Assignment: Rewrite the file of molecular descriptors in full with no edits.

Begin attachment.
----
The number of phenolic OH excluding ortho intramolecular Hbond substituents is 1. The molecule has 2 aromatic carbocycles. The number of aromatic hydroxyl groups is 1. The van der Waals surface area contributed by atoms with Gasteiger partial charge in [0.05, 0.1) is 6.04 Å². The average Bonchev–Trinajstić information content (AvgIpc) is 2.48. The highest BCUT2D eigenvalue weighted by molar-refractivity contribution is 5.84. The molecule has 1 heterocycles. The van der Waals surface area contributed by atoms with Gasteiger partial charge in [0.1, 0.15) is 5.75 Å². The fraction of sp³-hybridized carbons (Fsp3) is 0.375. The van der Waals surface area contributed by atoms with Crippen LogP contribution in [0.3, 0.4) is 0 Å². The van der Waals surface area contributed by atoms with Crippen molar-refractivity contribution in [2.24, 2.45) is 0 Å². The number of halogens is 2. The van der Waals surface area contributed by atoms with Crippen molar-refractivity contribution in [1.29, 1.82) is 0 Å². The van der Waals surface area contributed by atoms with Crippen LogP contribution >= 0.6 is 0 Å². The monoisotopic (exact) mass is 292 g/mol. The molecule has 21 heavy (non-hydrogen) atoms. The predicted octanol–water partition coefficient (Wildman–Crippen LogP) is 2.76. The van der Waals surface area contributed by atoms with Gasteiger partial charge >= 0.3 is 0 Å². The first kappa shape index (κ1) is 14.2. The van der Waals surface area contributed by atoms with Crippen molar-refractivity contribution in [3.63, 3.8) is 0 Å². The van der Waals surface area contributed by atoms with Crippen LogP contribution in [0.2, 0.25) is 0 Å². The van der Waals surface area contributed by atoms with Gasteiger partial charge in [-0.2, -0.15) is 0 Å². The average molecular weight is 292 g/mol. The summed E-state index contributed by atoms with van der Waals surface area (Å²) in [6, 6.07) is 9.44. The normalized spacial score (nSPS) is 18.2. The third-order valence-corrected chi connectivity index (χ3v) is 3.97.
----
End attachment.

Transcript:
The number of phenolic OH excluding ortho intramolecular Hbond substituents is 1. The molecule has 2 aromatic carbocycles. The number of aromatic hydroxyl groups is 1. The van der Waals surface area contributed by atoms with Gasteiger partial charge in [0.05, 0.1) is 6.04 Å². The average Bonchev–Trinajstić information content (AvgIpc) is 2.48. The highest BCUT2D eigenvalue weighted by molar-refractivity contribution is 5.84. The molecule has 1 heterocycles. The van der Waals surface area contributed by atoms with Gasteiger partial charge in [0.1, 0.15) is 5.75 Å². The fraction of sp³-hybridized carbons (Fsp3) is 0.375. The van der Waals surface area contributed by atoms with Crippen LogP contribution in [0.3, 0.4) is 0 Å². The van der Waals surface area contributed by atoms with Crippen molar-refractivity contribution in [2.24, 2.45) is 0 Å². The number of halogens is 2. The van der Waals surface area contributed by atoms with Crippen molar-refractivity contribution in [1.29, 1.82) is 0 Å². The van der Waals surface area contributed by atoms with Crippen LogP contribution >= 0.6 is 0 Å². The monoisotopic (exact) mass is 292 g/mol. The molecule has 21 heavy (non-hydrogen) atoms. The predicted octanol–water partition coefficient (Wildman–Crippen LogP) is 2.76. The van der Waals surface area contributed by atoms with Gasteiger partial charge >= 0.3 is 0 Å². The first kappa shape index (κ1) is 14.2. The van der Waals surface area contributed by atoms with Crippen molar-refractivity contribution in [3.63, 3.8) is 0 Å². The van der Waals surface area contributed by atoms with Crippen LogP contribution in [0.2, 0.25) is 0 Å². The van der Waals surface area contributed by atoms with Gasteiger partial charge in [-0.2, -0.15) is 0 Å². The average molecular weight is 292 g/mol. The summed E-state index contributed by atoms with van der Waals surface area (Å²) in [6, 6.07) is 9.44. The normalized spacial score (nSPS) is 18.2. The third-order valence-corrected chi connectivity index (χ3v) is 3.97.